The bridge is about lost innocence. Young guys that go over there and come back scarred–bodily, often, but also psychologically, that so many of them will have the burden of post-traumatic stress disorder, nightmares, haunting images.

I wrote the song basically out of two experiences; I went to Walter Reed last year, met some guys who had lost limbs, and came out scared and grateful. And I grew up an Army brat in the 70s, when many of the adult males around me were in Vietnam, and there was lots of strange behavior that I now recognize as PTSD.

Fort Hood is the base in Texas that’s lost the most people in Iraq and Afghanistan.

OK, cool.  In November 2009, two or so years after the song came out, a U.S. Army medical service corps officer named Nidal Malik Hasan shot up the Soldier Readiness Center, or SRC, on Fort Hood and in so doing killed 13 soldiers.  SRCs are places where soldiers go through a series of medical and administrative checks just prior to and just after deployment.  At the time Hasan was rampaging through the Fort Hood SRC, I was snaking my way through the Fort Riley, Kansas, SRC, just a day after returning from Afghanistan.  I watched the news reports of the massacre filter in on TVs meant to amuse us while we were waiting in the SRC’s long lines. My first thought was that a soldier standing in line at Fort Hood had snapped under the tedium of the bureaucratic processing. Only later did I learn that Hasan was a disgruntled Muslim. That’s significant, but actually more interesting to me was that he was from Arlington, Virginia, as am I, and as is General Stanley McChrystal, who was then commander-in-chief in Afghanistan.  That confluence made me think about the Vietnamese-American singer Thao Nguyen, whom I saw in concert two days before flying to Afghanistan and whose music I listened to throughout my deployment. Nguyen is from Falls Church, Virginia, right next to Arlington, and in one of my favorite publicity shots she sports an Arlington Cubs soccer jersey. Man did I ever play on a lot of Arlington Cubs sports teams growing up. Maybe Hasan and McChrystal did, too, but I know for sure that McChrystal played, as did I, on a Mario’s Pizza baseball team, because he says so in his memoir.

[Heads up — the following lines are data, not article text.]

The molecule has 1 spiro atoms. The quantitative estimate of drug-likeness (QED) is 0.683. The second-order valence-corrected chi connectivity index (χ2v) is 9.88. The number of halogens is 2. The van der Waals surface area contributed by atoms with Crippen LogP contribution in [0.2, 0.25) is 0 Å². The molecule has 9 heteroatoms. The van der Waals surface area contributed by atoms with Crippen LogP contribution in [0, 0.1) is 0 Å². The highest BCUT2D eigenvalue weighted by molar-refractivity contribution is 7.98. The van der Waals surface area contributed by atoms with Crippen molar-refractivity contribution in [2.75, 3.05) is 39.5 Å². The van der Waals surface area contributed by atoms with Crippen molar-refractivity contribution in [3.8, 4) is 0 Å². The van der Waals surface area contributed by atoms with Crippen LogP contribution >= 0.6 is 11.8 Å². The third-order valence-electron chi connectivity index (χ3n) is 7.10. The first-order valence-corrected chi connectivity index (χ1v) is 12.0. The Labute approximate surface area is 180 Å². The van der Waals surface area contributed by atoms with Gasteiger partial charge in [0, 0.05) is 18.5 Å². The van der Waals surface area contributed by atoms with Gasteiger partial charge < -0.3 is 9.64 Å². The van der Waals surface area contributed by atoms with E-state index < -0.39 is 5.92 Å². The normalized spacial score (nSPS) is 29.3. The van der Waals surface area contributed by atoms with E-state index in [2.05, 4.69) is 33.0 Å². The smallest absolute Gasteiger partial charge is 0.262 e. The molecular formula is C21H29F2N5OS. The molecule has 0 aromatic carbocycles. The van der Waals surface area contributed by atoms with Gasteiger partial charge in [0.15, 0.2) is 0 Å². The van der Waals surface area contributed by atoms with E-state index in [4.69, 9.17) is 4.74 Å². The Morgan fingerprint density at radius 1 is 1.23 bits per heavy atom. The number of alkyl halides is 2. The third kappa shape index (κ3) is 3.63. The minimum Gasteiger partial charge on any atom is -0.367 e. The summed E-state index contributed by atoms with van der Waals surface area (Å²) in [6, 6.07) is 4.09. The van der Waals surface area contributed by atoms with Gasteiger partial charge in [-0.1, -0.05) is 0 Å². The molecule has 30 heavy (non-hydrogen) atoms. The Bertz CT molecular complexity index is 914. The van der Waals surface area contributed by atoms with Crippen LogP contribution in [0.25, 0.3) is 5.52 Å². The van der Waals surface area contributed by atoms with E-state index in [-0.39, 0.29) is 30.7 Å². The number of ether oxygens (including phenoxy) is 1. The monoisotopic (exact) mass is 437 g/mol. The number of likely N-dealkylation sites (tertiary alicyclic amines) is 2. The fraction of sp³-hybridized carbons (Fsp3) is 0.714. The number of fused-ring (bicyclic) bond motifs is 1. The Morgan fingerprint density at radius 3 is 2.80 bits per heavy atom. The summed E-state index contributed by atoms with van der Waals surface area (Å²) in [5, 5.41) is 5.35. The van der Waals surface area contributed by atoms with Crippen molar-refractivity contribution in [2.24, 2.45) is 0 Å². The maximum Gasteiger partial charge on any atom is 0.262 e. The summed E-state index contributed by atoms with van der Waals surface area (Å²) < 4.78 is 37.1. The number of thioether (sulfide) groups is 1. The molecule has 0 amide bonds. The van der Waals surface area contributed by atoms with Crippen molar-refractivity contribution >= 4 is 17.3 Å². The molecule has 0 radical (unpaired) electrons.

Sometime later I discovered that Mike Doughty had grown up on West Point, home of the United States Military Academy, where I currently live and teach.  I don’t know exactly how, but the music that we listen to that is associated with the war knits together the personal with the national and international by imbuing them with meaning and making them felt deeply in the heart.  “Know Better, Learn Faster” sings Thao Nguyen in my favorite song by her, but only if it were that easy.

“Fort Hood,” written by Gerome Ragni, Galt MacDermot, James Rado, and Michael Doughty. Lyrics ©EMI Music Publishing, 2008.